Blurred Lines 2: The Bitcoin Promise

Whereas Facebook fails to nail Personal Data, help might come from unexpected sources like Bitcoin. In this second article on the blurred lines I would like to zoom in on the promise it holds.

The Facebook Premise

In the previous article I wrote why I think researchers are right when the predict the fall of the mighty social giant. It’s growth has been in interpersonal, social contact. Now it is trying to capitalise on it and your timeline is being flooded with corporate accounts. The premise is that you go to Facebook to interact with your friends, and not to do business. Meanwhile the fine line between your personal life and your professional life is blurring. You start adding colleagues to your Facebook friends. Then you start posting work related stuff, mixed with personal photo’s and you start to loose focus. Your collegues might be interested in your professional posting, but couldn’t care less about your childrens farts and hiccups. To your friends it works the other way around. They’re interested to see your cooking experiments, but really don’t care if half your timelime is covered with tech newsarticles. You loose focus. You loose your audience.

The Enterprise Social Network dilemma

While working as a project manager I did several major implementations of corporate social networks, some Microsoft Sharepoint based, some IBM (Lotus) Connections based, two of which have featured prominently on the LotusSphere editions of 2009 and 2012. With these corporate, or Enterprise Social Networks companies have tried to get on the social network train and tried to leverage the wisdom of the crowd within their companies. ESN wants you to be creative to get commitment and ideas. The biggest pitfall however is to think you will start blogging for a specifically limited audience. If I have a contribution that matters, I don’t just want my colleagues to know, I want my peers to know outside my company. And I want other companies to know I’m a thoughleader in this field so I can get better joboffers. The company doesn’t own my expertise.(they usually make that abundantly clear too with having their employees put up disclaimers on personal blogs that the ideas represent their own and not the companies’). Here we see the blurred line between the personal, public and professional knowledge domain because I start making choices about where to post my thoughts. I preferably do it once and not seperately on my blog and on the corporate intranet or social network.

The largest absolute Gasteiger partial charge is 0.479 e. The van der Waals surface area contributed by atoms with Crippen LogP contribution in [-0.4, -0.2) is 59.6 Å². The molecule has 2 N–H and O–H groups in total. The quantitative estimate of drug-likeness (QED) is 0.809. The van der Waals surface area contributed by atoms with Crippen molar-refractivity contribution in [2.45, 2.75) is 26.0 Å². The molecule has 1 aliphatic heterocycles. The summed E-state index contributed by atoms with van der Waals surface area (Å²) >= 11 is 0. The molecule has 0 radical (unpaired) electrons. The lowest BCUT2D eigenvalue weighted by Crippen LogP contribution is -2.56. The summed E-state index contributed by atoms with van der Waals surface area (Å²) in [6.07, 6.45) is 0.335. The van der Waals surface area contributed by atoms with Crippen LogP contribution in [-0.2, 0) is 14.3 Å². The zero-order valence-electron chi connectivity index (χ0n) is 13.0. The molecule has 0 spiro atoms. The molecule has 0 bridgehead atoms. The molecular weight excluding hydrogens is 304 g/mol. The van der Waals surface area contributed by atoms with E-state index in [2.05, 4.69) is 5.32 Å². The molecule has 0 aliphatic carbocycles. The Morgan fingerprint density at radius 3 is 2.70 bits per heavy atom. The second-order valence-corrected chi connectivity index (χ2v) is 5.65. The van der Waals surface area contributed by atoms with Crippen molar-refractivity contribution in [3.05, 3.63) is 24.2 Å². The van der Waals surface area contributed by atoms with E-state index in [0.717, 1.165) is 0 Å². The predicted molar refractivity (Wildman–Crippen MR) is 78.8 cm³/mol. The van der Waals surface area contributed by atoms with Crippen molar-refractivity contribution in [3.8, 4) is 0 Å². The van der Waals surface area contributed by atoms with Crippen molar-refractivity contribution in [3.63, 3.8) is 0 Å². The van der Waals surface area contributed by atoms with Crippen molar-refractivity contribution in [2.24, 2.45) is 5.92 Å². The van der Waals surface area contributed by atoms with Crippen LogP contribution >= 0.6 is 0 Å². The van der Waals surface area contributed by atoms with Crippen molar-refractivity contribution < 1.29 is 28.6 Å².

The cloud challenge.

But what I do want is that everything is accessible. Everything needs to be cloudbased but it needs to be able to cross borders between the personal, public and professional. Especially the last one still tends to be a strict walled garden with DLP tools in place to make sure none of the information finds its way to the outside. But can they keep in what is actually my intellectual property? Sometimes it is evenly hard to share information with a business partner, even if you’re working on the same project because someone decided to have all USB access denied.

Data and knowledge get confined in close quarters and innovation and growth are hampered because of this inability for information to cross domains because at the very bottom we do not have a way to establish ownership of the data. Who has the intellectual property to the idea? Can I take my thoughts with me after I leave the company?

Ever since Napster DRM has been a nightmare and our content, our thoughts, or intellectual efforts are copied freely over the internet, most of the time people don’t bother to give quotes, let alone notifications. In the public cloud your intellectual property is loosing value very quickly because there is no way of establishing ownership. The same goes for corporate intellectual property as that still is the core asset of your company. Wikileaking or corporate espionage is taking the intellectual property away because the information in itself contains no ownership. That’s why it is walled so strictly.

The Bitcoin Promise

Over the past months the Bitcoin currency has been hyped, and usually damned, on a regular basis. In mainstream media it’s usually the criticasters or someone from the financial sector that predict the currencies’ doom. Which pretty much is imminent if you leave out the disruptive technology; the Block Chain Protocol. Bitcoin, or any other cryptocurrency is much more than just the coin. Arguable the Bitcoin is mankinds worst invention ever from a ‘green perspective’ as it uses immense computing capacity to mine nowadays but the technique underneath shows one of the first true answers to the Napster 1990’s issue of Digital Rights Management. It essentially is a transaction protocol containing transferable and traceable ownership to digital information. This is revolutionary. With it comes hope of a new generation of technology that can keep your intellectual property safe, no matter if it is spread freely over the internet, or passes over from the professional to the private domain. With it comes a new generation of ecommerce technology in which ownership is transferred without filling in every unnecessary personal detail. With it comes a challenge to every programmer and API designer how digital (intellectual) ownership kan be ported from one site to the other and from one webshop to anothers home adress.

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